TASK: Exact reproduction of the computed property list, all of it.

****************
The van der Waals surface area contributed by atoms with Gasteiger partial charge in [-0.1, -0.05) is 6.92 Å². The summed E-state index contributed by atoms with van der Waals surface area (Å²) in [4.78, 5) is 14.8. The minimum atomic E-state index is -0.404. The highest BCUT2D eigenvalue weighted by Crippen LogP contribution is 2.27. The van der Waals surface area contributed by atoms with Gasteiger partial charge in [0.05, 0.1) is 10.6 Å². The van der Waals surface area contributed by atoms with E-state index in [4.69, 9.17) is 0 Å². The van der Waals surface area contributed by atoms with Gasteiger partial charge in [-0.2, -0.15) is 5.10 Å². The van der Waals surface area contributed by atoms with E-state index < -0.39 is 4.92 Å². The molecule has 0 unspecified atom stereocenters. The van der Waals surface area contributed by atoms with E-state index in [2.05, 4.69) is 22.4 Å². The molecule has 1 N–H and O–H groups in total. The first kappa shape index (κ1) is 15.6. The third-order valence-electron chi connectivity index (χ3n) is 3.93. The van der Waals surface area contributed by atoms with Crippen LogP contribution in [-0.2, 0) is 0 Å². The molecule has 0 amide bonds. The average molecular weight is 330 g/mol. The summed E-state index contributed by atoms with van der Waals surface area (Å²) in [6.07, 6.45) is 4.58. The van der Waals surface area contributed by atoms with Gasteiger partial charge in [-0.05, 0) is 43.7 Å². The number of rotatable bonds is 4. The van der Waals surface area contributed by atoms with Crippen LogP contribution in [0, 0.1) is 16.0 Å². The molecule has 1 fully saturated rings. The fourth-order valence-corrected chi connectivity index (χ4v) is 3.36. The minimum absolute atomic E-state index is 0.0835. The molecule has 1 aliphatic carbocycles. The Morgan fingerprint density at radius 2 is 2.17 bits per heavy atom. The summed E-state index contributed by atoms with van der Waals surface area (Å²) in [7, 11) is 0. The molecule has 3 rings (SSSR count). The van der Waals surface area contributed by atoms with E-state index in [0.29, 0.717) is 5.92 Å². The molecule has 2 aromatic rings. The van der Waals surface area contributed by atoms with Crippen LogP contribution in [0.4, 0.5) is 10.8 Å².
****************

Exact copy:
The van der Waals surface area contributed by atoms with Gasteiger partial charge in [-0.1, -0.05) is 6.92 Å². The summed E-state index contributed by atoms with van der Waals surface area (Å²) in [4.78, 5) is 14.8. The minimum atomic E-state index is -0.404. The highest BCUT2D eigenvalue weighted by Crippen LogP contribution is 2.27. The van der Waals surface area contributed by atoms with Gasteiger partial charge in [0.05, 0.1) is 10.6 Å². The van der Waals surface area contributed by atoms with E-state index in [4.69, 9.17) is 0 Å². The van der Waals surface area contributed by atoms with Gasteiger partial charge in [-0.2, -0.15) is 5.10 Å². The van der Waals surface area contributed by atoms with E-state index < -0.39 is 4.92 Å². The molecule has 0 unspecified atom stereocenters. The van der Waals surface area contributed by atoms with E-state index in [2.05, 4.69) is 22.4 Å². The molecule has 1 N–H and O–H groups in total. The first kappa shape index (κ1) is 15.6. The third-order valence-electron chi connectivity index (χ3n) is 3.93. The van der Waals surface area contributed by atoms with Crippen LogP contribution in [-0.2, 0) is 0 Å². The molecule has 0 amide bonds. The average molecular weight is 330 g/mol. The summed E-state index contributed by atoms with van der Waals surface area (Å²) in [6.07, 6.45) is 4.58. The van der Waals surface area contributed by atoms with Gasteiger partial charge in [-0.05, 0) is 43.7 Å². The number of rotatable bonds is 4. The van der Waals surface area contributed by atoms with Crippen LogP contribution in [0, 0.1) is 16.0 Å². The molecule has 1 fully saturated rings. The fourth-order valence-corrected chi connectivity index (χ4v) is 3.36. The minimum absolute atomic E-state index is 0.0835. The molecule has 1 aliphatic carbocycles. The Morgan fingerprint density at radius 2 is 2.17 bits per heavy atom. The summed E-state index contributed by atoms with van der Waals surface area (Å²) in [7, 11) is 0. The molecule has 3 rings (SSSR count). The van der Waals surface area contributed by atoms with E-state index in [0.29, 0.717) is 5.92 Å². The molecule has 2 aromatic rings. The van der Waals surface area contributed by atoms with Crippen LogP contribution in [0.4, 0.5) is 10.8 Å².